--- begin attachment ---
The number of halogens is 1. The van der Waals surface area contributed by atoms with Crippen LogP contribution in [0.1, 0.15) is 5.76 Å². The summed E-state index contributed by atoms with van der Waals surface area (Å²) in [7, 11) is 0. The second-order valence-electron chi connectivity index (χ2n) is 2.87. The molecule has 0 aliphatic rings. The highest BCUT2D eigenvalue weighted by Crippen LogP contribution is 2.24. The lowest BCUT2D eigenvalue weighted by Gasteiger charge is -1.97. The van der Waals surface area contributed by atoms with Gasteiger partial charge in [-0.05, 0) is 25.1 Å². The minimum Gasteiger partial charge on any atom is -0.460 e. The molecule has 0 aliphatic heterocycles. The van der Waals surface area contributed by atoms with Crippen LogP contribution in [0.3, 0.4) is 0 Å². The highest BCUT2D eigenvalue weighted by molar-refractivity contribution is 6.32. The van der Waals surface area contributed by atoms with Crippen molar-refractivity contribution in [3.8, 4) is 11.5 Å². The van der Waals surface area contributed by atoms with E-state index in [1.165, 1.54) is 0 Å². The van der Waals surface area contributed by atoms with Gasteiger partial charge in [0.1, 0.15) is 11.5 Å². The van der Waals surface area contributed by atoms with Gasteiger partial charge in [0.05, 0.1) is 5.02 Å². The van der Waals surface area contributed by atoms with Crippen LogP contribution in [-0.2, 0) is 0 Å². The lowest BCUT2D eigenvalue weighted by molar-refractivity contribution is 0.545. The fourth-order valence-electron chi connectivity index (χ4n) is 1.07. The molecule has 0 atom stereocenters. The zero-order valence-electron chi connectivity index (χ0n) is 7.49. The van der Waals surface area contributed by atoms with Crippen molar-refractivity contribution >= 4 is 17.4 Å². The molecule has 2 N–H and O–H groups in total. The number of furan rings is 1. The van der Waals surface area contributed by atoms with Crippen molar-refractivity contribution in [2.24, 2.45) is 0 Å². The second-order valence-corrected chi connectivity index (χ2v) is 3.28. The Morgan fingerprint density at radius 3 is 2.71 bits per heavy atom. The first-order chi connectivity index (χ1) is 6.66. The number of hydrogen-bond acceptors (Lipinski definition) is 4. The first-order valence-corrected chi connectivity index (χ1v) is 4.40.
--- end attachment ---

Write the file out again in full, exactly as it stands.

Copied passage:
The number of halogens is 1. The van der Waals surface area contributed by atoms with Crippen LogP contribution in [0.1, 0.15) is 5.76 Å². The summed E-state index contributed by atoms with van der Waals surface area (Å²) in [7, 11) is 0. The second-order valence-electron chi connectivity index (χ2n) is 2.87. The molecule has 0 aliphatic rings. The highest BCUT2D eigenvalue weighted by Crippen LogP contribution is 2.24. The lowest BCUT2D eigenvalue weighted by Gasteiger charge is -1.97. The van der Waals surface area contributed by atoms with Gasteiger partial charge in [-0.05, 0) is 25.1 Å². The minimum Gasteiger partial charge on any atom is -0.460 e. The molecule has 0 aliphatic heterocycles. The van der Waals surface area contributed by atoms with Crippen LogP contribution in [0.3, 0.4) is 0 Å². The highest BCUT2D eigenvalue weighted by molar-refractivity contribution is 6.32. The van der Waals surface area contributed by atoms with Crippen molar-refractivity contribution in [3.8, 4) is 11.5 Å². The van der Waals surface area contributed by atoms with E-state index in [1.165, 1.54) is 0 Å². The van der Waals surface area contributed by atoms with Gasteiger partial charge in [0.1, 0.15) is 11.5 Å². The van der Waals surface area contributed by atoms with Gasteiger partial charge in [0.05, 0.1) is 5.02 Å². The van der Waals surface area contributed by atoms with Crippen LogP contribution in [-0.2, 0) is 0 Å². The lowest BCUT2D eigenvalue weighted by molar-refractivity contribution is 0.545. The fourth-order valence-electron chi connectivity index (χ4n) is 1.07. The molecule has 0 atom stereocenters. The zero-order valence-electron chi connectivity index (χ0n) is 7.49. The van der Waals surface area contributed by atoms with Crippen molar-refractivity contribution >= 4 is 17.4 Å². The molecule has 2 N–H and O–H groups in total. The number of furan rings is 1. The van der Waals surface area contributed by atoms with Crippen molar-refractivity contribution in [2.24, 2.45) is 0 Å². The second-order valence-corrected chi connectivity index (χ2v) is 3.28. The Morgan fingerprint density at radius 3 is 2.71 bits per heavy atom. The first-order chi connectivity index (χ1) is 6.66. The number of hydrogen-bond acceptors (Lipinski definition) is 4. The first-order valence-corrected chi connectivity index (χ1v) is 4.40.